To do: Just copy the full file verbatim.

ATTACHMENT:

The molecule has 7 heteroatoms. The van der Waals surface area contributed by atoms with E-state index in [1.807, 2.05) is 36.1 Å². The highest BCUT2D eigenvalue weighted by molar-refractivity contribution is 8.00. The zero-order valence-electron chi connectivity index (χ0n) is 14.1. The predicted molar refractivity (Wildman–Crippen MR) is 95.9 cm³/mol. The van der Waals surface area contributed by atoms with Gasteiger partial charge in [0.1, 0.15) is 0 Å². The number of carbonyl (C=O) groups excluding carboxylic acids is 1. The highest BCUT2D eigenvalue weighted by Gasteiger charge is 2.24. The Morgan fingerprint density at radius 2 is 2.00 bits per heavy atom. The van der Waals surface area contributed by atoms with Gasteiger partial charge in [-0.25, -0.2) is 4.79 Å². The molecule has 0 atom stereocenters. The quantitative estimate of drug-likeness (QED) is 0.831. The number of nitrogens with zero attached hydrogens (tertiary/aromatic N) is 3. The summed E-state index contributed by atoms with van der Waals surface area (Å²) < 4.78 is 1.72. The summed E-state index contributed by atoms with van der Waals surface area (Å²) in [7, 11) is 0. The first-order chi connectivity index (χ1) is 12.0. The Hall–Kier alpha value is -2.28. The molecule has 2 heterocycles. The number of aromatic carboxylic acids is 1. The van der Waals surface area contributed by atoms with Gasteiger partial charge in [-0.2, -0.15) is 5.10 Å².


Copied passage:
The molecule has 7 heteroatoms. The van der Waals surface area contributed by atoms with E-state index in [1.807, 2.05) is 36.1 Å². The highest BCUT2D eigenvalue weighted by molar-refractivity contribution is 8.00. The zero-order valence-electron chi connectivity index (χ0n) is 14.1. The predicted molar refractivity (Wildman–Crippen MR) is 95.9 cm³/mol. The van der Waals surface area contributed by atoms with Gasteiger partial charge in [0.1, 0.15) is 0 Å². The number of carbonyl (C=O) groups excluding carboxylic acids is 1. The highest BCUT2D eigenvalue weighted by Gasteiger charge is 2.24. The Morgan fingerprint density at radius 2 is 2.00 bits per heavy atom. The van der Waals surface area contributed by atoms with Gasteiger partial charge in [-0.25, -0.2) is 4.79 Å². The molecule has 0 atom stereocenters. The quantitative estimate of drug-likeness (QED) is 0.831. The number of nitrogens with zero attached hydrogens (tertiary/aromatic N) is 3. The summed E-state index contributed by atoms with van der Waals surface area (Å²) < 4.78 is 1.72. The summed E-state index contributed by atoms with van der Waals surface area (Å²) in [7, 11) is 0. The first-order chi connectivity index (χ1) is 12.0. The Hall–Kier alpha value is -2.28. The molecule has 2 heterocycles. The number of aromatic carboxylic acids is 1. The van der Waals surface area contributed by atoms with Gasteiger partial charge in [-0.2, -0.15) is 5.10 Å².